8. Mark Rejhon's Avatar
    I'm willing to pay more if it is required that more than a sample is needed, or someone needs to spend a lot more time researching. It shouldn't take a very Bluetooth-experienced developer very long to get the raw basics started, assuming this is possible at all.

    Alternatively, if your needs are higher than this, I can trade ready-made source code that I have worked on myself at home -- a license to use my own code (Rejhon Technologies Inc.). For example, I have code that runs a BlackBerry web browser off a memory card or off files embedded in the application's .jar/.cod. If you are a company that needs an embedded web browser in your application that also supports embedded images/css/JavaScript (for offline access, or highly-controlled access), let me know. I have kind of become an expert in making an embeddable BlackBerry Browser control work off any arbitrary stream (memory streams, file streams, even HTML/CSS/JS/GIF/JPG/etc embedded in Java strings or byte[] or ushort[] arrays). I have added arbitrary custom schemas (such as file:// or xyz:// or jar:// ...) that executes a specific schema-optimized app, too, or changes the behaviour of the web browser, to access files from different sources such as a .jar file, a file on the memory card, or launch a third-party app with arguments.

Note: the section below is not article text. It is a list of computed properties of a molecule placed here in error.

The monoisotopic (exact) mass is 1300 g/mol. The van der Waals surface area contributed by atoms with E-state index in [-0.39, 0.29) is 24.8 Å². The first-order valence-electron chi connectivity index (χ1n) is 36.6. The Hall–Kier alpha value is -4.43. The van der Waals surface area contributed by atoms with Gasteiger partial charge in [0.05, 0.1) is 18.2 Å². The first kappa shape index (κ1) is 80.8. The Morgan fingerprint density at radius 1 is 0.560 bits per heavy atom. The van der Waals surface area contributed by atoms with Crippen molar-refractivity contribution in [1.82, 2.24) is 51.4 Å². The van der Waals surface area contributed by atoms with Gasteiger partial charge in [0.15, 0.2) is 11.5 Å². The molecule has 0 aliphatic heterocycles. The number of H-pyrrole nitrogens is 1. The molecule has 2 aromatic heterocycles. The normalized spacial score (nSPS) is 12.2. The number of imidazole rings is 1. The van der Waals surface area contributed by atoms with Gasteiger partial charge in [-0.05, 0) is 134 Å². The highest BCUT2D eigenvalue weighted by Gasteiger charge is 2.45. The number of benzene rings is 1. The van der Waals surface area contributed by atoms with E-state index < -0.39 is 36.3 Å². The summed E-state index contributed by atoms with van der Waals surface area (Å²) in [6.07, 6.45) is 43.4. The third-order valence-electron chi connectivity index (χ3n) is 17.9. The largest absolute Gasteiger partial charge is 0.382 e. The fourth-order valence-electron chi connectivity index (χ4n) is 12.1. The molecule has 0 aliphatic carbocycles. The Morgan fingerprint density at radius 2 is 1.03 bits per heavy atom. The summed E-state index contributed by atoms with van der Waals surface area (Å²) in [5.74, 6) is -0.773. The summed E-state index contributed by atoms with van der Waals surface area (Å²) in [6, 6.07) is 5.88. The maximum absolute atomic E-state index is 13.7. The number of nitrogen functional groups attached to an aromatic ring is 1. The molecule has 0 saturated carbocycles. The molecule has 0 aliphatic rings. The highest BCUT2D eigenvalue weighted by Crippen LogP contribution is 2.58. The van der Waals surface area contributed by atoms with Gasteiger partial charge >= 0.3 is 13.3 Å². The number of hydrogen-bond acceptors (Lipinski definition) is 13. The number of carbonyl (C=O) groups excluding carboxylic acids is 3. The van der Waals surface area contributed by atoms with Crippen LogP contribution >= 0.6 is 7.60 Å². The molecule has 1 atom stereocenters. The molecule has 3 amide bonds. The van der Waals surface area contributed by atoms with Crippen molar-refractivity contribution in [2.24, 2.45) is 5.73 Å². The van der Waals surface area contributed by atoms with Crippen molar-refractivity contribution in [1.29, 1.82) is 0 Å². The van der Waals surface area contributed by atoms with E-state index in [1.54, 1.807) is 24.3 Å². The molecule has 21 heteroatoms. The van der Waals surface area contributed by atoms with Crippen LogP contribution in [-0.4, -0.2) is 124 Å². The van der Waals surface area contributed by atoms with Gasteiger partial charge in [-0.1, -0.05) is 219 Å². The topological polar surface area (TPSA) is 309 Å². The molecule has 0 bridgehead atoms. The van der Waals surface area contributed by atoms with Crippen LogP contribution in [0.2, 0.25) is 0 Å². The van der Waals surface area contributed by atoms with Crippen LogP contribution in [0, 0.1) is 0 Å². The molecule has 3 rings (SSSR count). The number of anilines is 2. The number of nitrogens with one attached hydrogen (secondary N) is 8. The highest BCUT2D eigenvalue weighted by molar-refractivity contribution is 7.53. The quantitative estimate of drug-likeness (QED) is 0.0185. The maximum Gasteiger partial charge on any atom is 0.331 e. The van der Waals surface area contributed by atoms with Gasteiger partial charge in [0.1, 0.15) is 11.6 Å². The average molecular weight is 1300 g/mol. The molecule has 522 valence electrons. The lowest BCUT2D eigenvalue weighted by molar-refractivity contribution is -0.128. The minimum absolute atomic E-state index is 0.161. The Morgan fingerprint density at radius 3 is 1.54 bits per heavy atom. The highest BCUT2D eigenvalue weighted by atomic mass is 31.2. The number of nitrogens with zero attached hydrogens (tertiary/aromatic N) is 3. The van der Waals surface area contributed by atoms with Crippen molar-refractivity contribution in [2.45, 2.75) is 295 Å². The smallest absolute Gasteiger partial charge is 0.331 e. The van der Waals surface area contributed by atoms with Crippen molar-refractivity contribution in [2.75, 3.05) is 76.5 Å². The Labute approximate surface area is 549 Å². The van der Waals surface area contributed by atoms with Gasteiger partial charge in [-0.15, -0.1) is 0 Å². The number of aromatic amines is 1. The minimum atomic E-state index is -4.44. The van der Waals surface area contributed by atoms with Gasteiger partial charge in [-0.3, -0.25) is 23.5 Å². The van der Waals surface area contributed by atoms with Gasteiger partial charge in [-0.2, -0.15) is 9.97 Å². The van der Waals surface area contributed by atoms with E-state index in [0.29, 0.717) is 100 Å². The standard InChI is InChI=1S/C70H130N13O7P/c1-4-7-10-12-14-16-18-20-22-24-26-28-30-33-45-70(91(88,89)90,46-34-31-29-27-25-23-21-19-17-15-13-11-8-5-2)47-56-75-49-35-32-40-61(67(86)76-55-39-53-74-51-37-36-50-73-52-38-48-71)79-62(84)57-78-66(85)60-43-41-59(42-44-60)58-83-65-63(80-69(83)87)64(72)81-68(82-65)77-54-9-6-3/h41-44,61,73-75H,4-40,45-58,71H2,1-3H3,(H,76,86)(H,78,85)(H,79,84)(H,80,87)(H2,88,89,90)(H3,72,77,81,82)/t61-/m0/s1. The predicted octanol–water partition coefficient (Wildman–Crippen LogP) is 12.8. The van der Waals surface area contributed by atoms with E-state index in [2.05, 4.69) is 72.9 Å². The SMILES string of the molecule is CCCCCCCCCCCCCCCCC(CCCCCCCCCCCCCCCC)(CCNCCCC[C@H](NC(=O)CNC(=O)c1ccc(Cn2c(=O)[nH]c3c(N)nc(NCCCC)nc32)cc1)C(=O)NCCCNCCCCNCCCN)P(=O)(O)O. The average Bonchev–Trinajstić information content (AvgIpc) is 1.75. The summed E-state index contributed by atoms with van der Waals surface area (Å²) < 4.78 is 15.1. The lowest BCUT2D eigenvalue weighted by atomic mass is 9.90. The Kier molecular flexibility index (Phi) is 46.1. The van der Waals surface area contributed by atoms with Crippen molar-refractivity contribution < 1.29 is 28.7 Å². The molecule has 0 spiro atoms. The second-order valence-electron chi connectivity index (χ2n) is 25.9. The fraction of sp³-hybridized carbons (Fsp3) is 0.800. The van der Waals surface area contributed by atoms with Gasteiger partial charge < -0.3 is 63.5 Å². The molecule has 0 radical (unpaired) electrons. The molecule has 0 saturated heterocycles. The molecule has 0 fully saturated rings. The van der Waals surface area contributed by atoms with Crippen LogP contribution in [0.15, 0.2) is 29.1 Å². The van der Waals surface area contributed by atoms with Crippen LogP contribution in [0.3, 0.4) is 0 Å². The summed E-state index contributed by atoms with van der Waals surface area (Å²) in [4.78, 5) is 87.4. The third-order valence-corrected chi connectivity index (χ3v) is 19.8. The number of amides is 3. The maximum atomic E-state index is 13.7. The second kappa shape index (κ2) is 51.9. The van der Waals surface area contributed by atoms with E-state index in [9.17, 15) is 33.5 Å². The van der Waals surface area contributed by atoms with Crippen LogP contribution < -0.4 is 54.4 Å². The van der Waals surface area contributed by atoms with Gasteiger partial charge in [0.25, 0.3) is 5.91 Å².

Another route: If RIM is reading this.... With iPhone's supporting Bluetooth keyboards (jailbroken) and iPhone 3.0 API's making it possible without needing jailbreak, now is time for RIM to consider adding official native Bluetooth HID support, and make my planned project much easier.
    Last edited by mdrejhon; 03-23-09 at 06:30 PM.
    03-23-09 06:16 PM
  9. awns729's Avatar
    Hey,

    Did anyone ever find a solution to this? I'm interested in making a BB appear as an HID device on a PC.

    Thanks
    finittz likes this.
    12-28-11 02:17 AM
  10. Lrunestad's Avatar
    I bought a Bluetooth keyboard that paired.but wouldn't connect with my BB 8350. Any suggestions?
    06-28-13 07:05 PM